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This code can help you get an extra 16% smartphone battery life

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Let’s face it. Smartphone battery life tends to suck a bit. Depending on what kind of phone you have you it may suck a bit more or a bit less, but it’s never exactly great.

Daily charging is the reality that most of us have to contend with, and while there are all kinds of hugely promising battery innovations on the horizon involving things likehydrogen, aluminium, and solar power sources, most of them won’t help users with devices running on current-generation lithium-ion batteries. Short of following our tips on how to make the most of your battery life, is there anything you can you do to squeeze a little extra juice out of your smartphone? Yes.

Researchers at Purdue University in the US have developed a new tool for Android users that cuts down on battery drain by suppressing apps running in the background.

Also See: TOP 10 WAYS TO MAKE YOUR SMARTPHONE BATTERY LAST LONGER

In conjunction with Intel and Indiana-based battery startup Mobile Enerlytics, the researchers studied the use of 2,000 Samsung Galaxy S3 and S4 smartphones across 191 mobile carriers in 61 countries.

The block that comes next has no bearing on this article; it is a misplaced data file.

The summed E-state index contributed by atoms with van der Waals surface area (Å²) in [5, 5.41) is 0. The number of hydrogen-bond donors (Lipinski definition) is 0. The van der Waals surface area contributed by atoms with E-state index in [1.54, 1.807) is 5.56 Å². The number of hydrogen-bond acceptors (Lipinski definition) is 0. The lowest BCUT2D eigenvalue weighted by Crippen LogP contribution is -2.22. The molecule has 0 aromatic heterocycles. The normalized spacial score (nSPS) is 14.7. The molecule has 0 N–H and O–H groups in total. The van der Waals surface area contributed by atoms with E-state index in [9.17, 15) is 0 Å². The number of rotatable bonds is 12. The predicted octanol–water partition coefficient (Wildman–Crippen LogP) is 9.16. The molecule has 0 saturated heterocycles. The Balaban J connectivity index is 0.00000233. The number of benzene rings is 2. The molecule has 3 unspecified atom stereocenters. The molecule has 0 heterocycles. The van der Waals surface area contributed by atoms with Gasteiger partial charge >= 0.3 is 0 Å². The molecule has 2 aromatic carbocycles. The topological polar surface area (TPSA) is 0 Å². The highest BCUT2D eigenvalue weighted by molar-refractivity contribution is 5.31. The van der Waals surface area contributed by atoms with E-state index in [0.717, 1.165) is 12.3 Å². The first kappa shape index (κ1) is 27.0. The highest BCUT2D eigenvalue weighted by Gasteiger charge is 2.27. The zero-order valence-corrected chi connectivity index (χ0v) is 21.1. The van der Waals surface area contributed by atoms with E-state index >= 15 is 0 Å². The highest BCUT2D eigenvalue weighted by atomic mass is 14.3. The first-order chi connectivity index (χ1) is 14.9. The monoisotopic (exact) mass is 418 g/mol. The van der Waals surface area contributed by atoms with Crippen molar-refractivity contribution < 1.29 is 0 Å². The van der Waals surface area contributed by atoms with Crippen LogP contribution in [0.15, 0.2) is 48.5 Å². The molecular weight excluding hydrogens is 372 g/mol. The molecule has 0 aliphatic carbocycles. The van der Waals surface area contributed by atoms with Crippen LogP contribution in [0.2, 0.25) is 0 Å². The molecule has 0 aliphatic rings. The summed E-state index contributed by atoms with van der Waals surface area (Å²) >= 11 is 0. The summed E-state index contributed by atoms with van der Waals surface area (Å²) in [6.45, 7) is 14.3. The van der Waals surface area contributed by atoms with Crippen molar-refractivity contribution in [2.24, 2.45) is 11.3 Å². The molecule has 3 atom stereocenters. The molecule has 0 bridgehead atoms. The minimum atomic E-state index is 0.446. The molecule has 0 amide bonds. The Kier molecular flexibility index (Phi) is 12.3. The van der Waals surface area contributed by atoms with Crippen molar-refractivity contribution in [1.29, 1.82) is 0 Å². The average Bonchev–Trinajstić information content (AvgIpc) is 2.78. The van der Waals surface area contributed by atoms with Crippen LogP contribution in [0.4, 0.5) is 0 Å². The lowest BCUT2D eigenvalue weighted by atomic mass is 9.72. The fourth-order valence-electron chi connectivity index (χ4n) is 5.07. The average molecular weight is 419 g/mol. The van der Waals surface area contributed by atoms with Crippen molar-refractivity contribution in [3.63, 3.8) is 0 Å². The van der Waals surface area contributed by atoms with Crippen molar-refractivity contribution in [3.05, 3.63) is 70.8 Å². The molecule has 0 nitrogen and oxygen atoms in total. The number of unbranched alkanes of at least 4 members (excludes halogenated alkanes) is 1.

“This was the first large-scale study of smartphone energy drain ‘in the wild,’ or in everyday use by consumers,” said Y. Charlie Hu, a professor of electrical and computer engineering, in a press release.

The team found that 45.9 percent of daily battery drain occurs when our smartphone screens are off. More than half of this – 28.9 percent of battery drain – is due to apps that frequently wake up and run in the background of your device.

Also See: SCIENTISTS ARE WORKING ON RECHARGEABLE BATTERIES WITH ALMOST INFINITE LIFETIMES

While a lot of these apps are important to the operation of your phone and ensuring its communications systems are running, not all of them are. According to the researchers, a fair chunk of battery drain is actually caused by bugs and inefficiencies due to insomniac-style apps that wake up and simply can’t go back to sleep when it’s their rightful bedtime.

“During screen-off, the phone hardware should enter the sleep state, draining close to zero power,” Hu said. “Apps wake the phone up periodically during screen-off to do useful things, but then afterward, they should let the phone go back to sleep. They are not letting the phone go back to sleep because of software bugs and, specifically, due to the incorrect use of Android power control application programming interfaces called wakelocks.”

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